Nelly Korda, Lexi Thompson among LPGA stars set to compete in Golf Saudi’s Aramco Team Series in New York

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With the LPGA off this week, a number of the game’s biggest stars head to Long Island, New York, for the Ladies European Tour’s Aramco Team Series.

This marks the third stop in the four-tournament series that was introduced this year. Nelly Korda, Lexi Thompson, Jessica Korda, Danielle Kang and Lizette Salas are among the American players in the field.

European Solheim Cup stars Charley Hull, Anna Nordqvist, Sophia Popov, Emily Kristine Pedersen and captain Catriona Matthew will be on hand as well, Oct. 14-16 at Glen Oaks Club.

Three pros and one amateur will compete for a share of $800,000, along with an additional $200,000 purse for the leading individual scores. Other sponsor invites include Cheyenne Woods, Anne Van Dam, Bronte Law, Lindsay Weaver, Alison Lee, Gabi Ruffels and Angel Yin.

The event carries points for World Rankings and the Race to Costa del Sol, a season-long race that determines the LET’s top golfer. The first two stops in the series were in London and Sotogrande.

The tournament uses an NFL-style draft system in which each captain picks their first player before being randomly allocated a third professional and competing amateur.

The final stop of the series will be next month in Jeddah, Saudi Arabia. Golf Saudi owns the Aramco Team Series.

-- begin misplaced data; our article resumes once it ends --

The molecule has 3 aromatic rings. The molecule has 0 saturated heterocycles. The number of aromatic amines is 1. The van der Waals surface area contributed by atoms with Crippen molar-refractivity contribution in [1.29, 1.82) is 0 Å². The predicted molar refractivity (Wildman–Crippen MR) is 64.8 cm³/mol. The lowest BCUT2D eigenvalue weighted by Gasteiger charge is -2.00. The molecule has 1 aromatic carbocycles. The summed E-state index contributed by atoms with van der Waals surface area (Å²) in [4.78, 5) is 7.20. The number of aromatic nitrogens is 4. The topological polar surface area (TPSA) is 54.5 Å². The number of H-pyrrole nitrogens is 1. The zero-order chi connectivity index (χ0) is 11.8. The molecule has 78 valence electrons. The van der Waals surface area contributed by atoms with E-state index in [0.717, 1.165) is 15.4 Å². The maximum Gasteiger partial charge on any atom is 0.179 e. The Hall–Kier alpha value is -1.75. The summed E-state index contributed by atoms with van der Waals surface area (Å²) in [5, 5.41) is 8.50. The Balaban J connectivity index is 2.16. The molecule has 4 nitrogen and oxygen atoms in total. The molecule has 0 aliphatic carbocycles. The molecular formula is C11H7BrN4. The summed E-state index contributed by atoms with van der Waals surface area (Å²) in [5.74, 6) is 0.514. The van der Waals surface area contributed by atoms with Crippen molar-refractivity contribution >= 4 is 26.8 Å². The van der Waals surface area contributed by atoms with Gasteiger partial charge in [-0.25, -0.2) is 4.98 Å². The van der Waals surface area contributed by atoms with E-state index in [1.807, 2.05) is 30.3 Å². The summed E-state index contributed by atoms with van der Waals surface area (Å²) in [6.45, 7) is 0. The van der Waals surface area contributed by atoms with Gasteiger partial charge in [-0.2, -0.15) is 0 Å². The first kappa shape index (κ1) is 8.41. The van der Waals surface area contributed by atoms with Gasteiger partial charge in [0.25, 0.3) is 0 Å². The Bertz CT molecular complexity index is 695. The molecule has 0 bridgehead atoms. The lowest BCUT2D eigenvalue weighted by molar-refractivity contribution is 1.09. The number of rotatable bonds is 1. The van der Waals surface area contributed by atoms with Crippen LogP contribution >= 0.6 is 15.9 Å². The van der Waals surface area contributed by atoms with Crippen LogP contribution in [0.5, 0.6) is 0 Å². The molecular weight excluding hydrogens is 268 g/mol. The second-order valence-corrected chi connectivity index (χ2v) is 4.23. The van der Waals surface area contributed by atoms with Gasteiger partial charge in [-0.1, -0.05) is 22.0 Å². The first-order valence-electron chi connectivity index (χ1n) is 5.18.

Last year, several of the LPGA’s biggest stars traveled to Saudi Arabia for the country’s first women’s golf events. Pedersen won back-to-back events in Saudi Arabia to claim the Race to Costa del Sol title.

Top male players drew criticism for teeing it up in the men’s Saudi event in 2019 and 2020, particularly in the wake of Washington Post journalist Jamal Khashoggi’s murder.

Dustin Johnson, who ultimately won the inaugural event, said, “It’s my job to play golf.” Justin Rose, who competed in 2019 but not in 2020, added, “I’m not a politician, I’m a pro golfer.”

While some of Saudi Arabia’s discriminatory laws against women have relaxed in recent years – women can now drive cars and travel abroad without permission from their male guardian – it remains one of the most gender-segregated countries in the world.